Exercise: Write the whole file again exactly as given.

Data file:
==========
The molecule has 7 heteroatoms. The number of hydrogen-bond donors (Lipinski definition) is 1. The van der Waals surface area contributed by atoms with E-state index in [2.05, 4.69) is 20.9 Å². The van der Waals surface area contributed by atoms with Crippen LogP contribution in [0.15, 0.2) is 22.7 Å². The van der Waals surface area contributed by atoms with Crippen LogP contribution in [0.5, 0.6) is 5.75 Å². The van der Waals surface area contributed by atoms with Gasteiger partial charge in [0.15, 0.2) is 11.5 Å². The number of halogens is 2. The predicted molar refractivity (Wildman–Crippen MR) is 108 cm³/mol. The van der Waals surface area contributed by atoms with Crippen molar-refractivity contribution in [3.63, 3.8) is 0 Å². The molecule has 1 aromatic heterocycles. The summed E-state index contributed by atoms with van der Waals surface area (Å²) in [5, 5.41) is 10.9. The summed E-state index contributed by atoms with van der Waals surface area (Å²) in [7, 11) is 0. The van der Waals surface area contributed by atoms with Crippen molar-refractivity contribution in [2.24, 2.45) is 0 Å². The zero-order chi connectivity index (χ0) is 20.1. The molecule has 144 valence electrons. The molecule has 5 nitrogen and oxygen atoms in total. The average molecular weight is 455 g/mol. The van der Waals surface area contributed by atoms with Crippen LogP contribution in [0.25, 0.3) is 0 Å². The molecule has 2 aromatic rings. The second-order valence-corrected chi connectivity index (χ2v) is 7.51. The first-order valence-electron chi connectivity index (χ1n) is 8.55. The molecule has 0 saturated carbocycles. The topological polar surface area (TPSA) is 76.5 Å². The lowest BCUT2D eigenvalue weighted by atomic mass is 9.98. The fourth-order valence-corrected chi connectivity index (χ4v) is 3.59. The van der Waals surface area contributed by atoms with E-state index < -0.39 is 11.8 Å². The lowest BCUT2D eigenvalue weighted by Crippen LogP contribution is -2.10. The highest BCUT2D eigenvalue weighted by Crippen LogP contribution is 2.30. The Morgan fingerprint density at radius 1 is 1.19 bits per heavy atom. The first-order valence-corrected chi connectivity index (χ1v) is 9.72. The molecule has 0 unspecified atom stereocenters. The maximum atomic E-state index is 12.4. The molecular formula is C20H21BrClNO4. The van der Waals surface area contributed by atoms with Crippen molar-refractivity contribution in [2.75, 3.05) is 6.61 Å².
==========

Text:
The molecule has 7 heteroatoms. The number of hydrogen-bond donors (Lipinski definition) is 1. The van der Waals surface area contributed by atoms with E-state index in [2.05, 4.69) is 20.9 Å². The van der Waals surface area contributed by atoms with Crippen LogP contribution in [0.15, 0.2) is 22.7 Å². The van der Waals surface area contributed by atoms with Crippen LogP contribution in [0.5, 0.6) is 5.75 Å². The van der Waals surface area contributed by atoms with Gasteiger partial charge in [0.15, 0.2) is 11.5 Å². The number of halogens is 2. The predicted molar refractivity (Wildman–Crippen MR) is 108 cm³/mol. The van der Waals surface area contributed by atoms with Crippen molar-refractivity contribution in [3.63, 3.8) is 0 Å². The molecule has 1 aromatic heterocycles. The summed E-state index contributed by atoms with van der Waals surface area (Å²) in [5, 5.41) is 10.9. The summed E-state index contributed by atoms with van der Waals surface area (Å²) in [7, 11) is 0. The van der Waals surface area contributed by atoms with Crippen molar-refractivity contribution in [2.24, 2.45) is 0 Å². The zero-order chi connectivity index (χ0) is 20.1. The molecule has 144 valence electrons. The molecule has 5 nitrogen and oxygen atoms in total. The average molecular weight is 455 g/mol. The van der Waals surface area contributed by atoms with Crippen LogP contribution in [0.25, 0.3) is 0 Å². The molecule has 2 aromatic rings. The second-order valence-corrected chi connectivity index (χ2v) is 7.51. The first-order valence-electron chi connectivity index (χ1n) is 8.55. The molecule has 0 saturated carbocycles. The topological polar surface area (TPSA) is 76.5 Å². The lowest BCUT2D eigenvalue weighted by atomic mass is 9.98. The fourth-order valence-corrected chi connectivity index (χ4v) is 3.59. The van der Waals surface area contributed by atoms with E-state index < -0.39 is 11.8 Å². The lowest BCUT2D eigenvalue weighted by Crippen LogP contribution is -2.10. The highest BCUT2D eigenvalue weighted by Crippen LogP contribution is 2.30. The Morgan fingerprint density at radius 1 is 1.19 bits per heavy atom. The first-order valence-corrected chi connectivity index (χ1v) is 9.72. The molecule has 0 unspecified atom stereocenters. The maximum atomic E-state index is 12.4. The molecular formula is C20H21BrClNO4. The van der Waals surface area contributed by atoms with Crippen molar-refractivity contribution in [2.75, 3.05) is 6.61 Å².